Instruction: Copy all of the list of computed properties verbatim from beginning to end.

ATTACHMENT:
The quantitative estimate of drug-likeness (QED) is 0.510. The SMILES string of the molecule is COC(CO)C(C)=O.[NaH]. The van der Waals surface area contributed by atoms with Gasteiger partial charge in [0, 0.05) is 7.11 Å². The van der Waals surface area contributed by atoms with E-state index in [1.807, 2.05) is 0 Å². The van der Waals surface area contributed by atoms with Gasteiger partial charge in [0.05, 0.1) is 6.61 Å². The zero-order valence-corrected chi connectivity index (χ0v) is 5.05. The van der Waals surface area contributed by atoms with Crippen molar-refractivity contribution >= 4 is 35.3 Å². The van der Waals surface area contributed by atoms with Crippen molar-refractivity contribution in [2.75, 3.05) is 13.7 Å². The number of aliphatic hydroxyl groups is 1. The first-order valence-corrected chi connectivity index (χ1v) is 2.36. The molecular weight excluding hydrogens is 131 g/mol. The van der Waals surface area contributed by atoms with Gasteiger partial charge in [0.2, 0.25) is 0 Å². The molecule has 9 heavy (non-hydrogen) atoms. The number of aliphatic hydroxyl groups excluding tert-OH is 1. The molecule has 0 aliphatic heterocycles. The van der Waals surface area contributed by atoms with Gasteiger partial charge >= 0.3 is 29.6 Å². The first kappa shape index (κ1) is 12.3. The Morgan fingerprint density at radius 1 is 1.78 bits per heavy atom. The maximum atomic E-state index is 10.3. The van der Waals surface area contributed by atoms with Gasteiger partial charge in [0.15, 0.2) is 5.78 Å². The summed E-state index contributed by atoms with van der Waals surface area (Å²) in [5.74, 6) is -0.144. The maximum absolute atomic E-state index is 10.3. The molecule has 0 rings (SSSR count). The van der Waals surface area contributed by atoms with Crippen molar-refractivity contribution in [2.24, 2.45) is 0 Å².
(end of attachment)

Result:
The quantitative estimate of drug-likeness (QED) is 0.510. The SMILES string of the molecule is COC(CO)C(C)=O.[NaH]. The van der Waals surface area contributed by atoms with Gasteiger partial charge in [0, 0.05) is 7.11 Å². The van der Waals surface area contributed by atoms with E-state index in [1.807, 2.05) is 0 Å². The van der Waals surface area contributed by atoms with Gasteiger partial charge in [0.05, 0.1) is 6.61 Å². The zero-order valence-corrected chi connectivity index (χ0v) is 5.05. The van der Waals surface area contributed by atoms with Crippen molar-refractivity contribution >= 4 is 35.3 Å². The van der Waals surface area contributed by atoms with Crippen molar-refractivity contribution in [2.75, 3.05) is 13.7 Å². The number of aliphatic hydroxyl groups is 1. The first-order valence-corrected chi connectivity index (χ1v) is 2.36. The molecular weight excluding hydrogens is 131 g/mol. The van der Waals surface area contributed by atoms with Gasteiger partial charge in [0.2, 0.25) is 0 Å². The molecule has 9 heavy (non-hydrogen) atoms. The number of aliphatic hydroxyl groups excluding tert-OH is 1. The molecule has 0 aliphatic heterocycles. The van der Waals surface area contributed by atoms with Gasteiger partial charge >= 0.3 is 29.6 Å². The first kappa shape index (κ1) is 12.3. The Morgan fingerprint density at radius 1 is 1.78 bits per heavy atom. The maximum atomic E-state index is 10.3. The van der Waals surface area contributed by atoms with Gasteiger partial charge in [0.15, 0.2) is 5.78 Å². The summed E-state index contributed by atoms with van der Waals surface area (Å²) in [5.74, 6) is -0.144. The maximum absolute atomic E-state index is 10.3. The molecule has 0 rings (SSSR count). The van der Waals surface area contributed by atoms with Crippen molar-refractivity contribution in [2.24, 2.45) is 0 Å².